Understanding Guiding Values

Understanding Guiding Values

Being able to influence others is a critical skill in any business environment. Managers leading a team, colleagues looking for buy-in on a project, and employees angling for a promotion – each of these situations involve one person trying to persuade others to support a recommendation. We may talk big about the “right way” to influence others, but when the time actually arrives even the best of us can make a classic beginner’s mistake. We may stick to expressing our own point of view and major concerns, and give little thought to what the other person is thinking or feeling. The result is unfortunately predictable – instead of moving towards acceptance, we encounter resistance. A key piece of the puzzle is empathy.  Empathy allows us to put ourselves in others’ shoes. Empathy makes it possible to understand decision-making processes and motivations that are very different from our own. It uncovers key information that increases our chances of success. No matter how experienced we are, it always helps to re-evaluate how to apply empathy in a conversation. A simple way to approach it is to think about the Three Guiding Values: the past experiences of the other person, what is imposed on them today, and their relationship with you.   Past Experiences A person’s past experiences will influence their perception of the future. For example, imagine you need to influence colleagues to accept the company’s new change management process. If the last such initiative they worked on was unsuccessful, it is fair to assume they will view your proposal with scepticism. This does not mean you are doomed to failure,...
Group Process Tools for Team Meetings

Group Process Tools for Team Meetings

Occasionally, your team may need to gather and generate ideas and plans for process improvements as a group. These meetings are successful when the participants have identified business problems, come up with better ways of doing things, and agreed on a plan for action. Unfortunately, some meetings conclude with key issues unresolved. A well-structured meeting is a critical starting point.  But when your team really needs to dig deep for a solution, then it helps to have a few extra tools in your facilitation tool-belt. Otherwise, no matter how good your intentions, the meeting may devolve into discussion loops, silence, or simply return to old ideas. Here are three helpful group process tools for getting at problems and coming up with solutions.   Tool #1: Sequential questioning This technique is useful when you need to uncover important information as a group. In this process, the facilitator decides on the main topic and prepares a set of questions in advance.  These questions should progress from broad ideas down to the specific, operational level. Each question should challenge assumptions and prompt detailed discussion. For example, if the topic is how to improve customer services, the first question could simply be: “Why aren’t our target customers buying more of our product?”  Follow-up questions may focus on specific challenges that you anticipate will come up in response to the first question – each new question digging deeper than the one before. A good method is to write one question at the top of a flip chart and then ask team members to contribute their thoughts. Write down their responses and compile lists under...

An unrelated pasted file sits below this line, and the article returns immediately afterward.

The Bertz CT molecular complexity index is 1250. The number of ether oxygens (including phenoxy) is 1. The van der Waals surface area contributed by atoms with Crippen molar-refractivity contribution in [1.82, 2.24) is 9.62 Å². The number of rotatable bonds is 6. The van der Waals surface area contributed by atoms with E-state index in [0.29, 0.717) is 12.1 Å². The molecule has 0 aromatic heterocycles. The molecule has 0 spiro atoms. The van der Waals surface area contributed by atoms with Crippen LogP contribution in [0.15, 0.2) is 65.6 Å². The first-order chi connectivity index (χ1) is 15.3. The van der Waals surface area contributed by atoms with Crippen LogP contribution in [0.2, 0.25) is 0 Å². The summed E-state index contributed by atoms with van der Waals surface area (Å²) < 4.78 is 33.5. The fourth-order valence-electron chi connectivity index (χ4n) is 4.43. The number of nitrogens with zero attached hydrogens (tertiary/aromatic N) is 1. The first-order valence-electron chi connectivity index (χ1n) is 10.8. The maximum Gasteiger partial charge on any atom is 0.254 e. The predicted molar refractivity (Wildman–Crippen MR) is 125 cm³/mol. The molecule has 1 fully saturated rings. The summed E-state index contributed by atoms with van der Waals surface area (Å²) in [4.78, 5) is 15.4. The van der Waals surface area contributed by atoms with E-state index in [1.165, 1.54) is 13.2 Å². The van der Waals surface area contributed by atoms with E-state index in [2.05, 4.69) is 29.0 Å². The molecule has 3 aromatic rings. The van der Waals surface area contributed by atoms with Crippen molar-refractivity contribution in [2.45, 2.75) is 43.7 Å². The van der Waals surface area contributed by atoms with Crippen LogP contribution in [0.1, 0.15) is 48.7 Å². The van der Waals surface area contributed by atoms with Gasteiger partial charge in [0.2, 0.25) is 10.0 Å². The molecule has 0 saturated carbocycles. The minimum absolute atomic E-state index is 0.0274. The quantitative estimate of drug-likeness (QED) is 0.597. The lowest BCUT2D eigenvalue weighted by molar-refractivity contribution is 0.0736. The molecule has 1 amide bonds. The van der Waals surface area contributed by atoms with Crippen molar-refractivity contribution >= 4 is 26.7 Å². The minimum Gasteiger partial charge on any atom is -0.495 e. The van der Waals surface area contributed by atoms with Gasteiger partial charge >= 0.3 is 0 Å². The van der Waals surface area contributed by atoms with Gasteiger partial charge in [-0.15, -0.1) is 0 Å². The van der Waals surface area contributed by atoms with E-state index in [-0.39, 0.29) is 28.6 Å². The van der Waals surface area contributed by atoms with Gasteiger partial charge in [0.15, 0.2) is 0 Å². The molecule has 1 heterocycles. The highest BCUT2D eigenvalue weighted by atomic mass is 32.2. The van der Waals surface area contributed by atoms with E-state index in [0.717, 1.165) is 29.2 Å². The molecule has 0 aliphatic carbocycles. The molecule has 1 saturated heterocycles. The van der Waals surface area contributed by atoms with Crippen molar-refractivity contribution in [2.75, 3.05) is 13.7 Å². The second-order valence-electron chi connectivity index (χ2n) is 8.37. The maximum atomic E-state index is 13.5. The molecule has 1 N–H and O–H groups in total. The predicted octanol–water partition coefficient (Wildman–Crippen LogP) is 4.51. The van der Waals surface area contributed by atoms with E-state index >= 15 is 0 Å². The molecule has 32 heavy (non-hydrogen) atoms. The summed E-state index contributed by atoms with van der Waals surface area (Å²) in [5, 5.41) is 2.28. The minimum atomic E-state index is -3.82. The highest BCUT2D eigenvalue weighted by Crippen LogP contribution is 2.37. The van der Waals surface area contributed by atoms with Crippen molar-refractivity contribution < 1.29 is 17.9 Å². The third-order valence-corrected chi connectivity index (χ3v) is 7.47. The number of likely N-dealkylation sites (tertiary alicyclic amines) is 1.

The Three Stages of a Team Meeting

The Three Stages of a Team Meeting

Meetings start with the best of intentions.  We may prepare team meetings with the belief that the combined ideas of many is better than the thoughts of one.  And yet, these sorts of meetings often lose direction and turn into a briefing session directed by the leader. The list of reasons may be long, but it often involves a lack of understanding of what is required of a leader when facilitating a team meeting.  As a facilitator, the leader has to get the team members actively engaged in the process of discovery rather than being passive recipients of information. Not every team meeting is a facilitated session, but when facilitation is required, it helps to approach the session in stages – the beginning, the middle and the end.  Each stage has components which are important, and will challenge you in different ways.  By planning each stage separately, you increase the chances that your meeting will be organised, effective and in control.   The Beginning A strong beginning helps to set the tone for a successful meeting. Your team should be guided throughout the process and have a clear understanding of the what, why, how and outcome of the agenda items.  When beginning the meeting, it helps to follow three steps: First, start with a welcoming statement.  This doesn’t need to be a long drawn-out oration of the day’s events.  However, clarity, conciseness, and confidence, are critical. You will need to establish your command immediately. This establishes your right to control proceedings and positions you as credible leader. Second, move to a meeting set-up in which you give the team...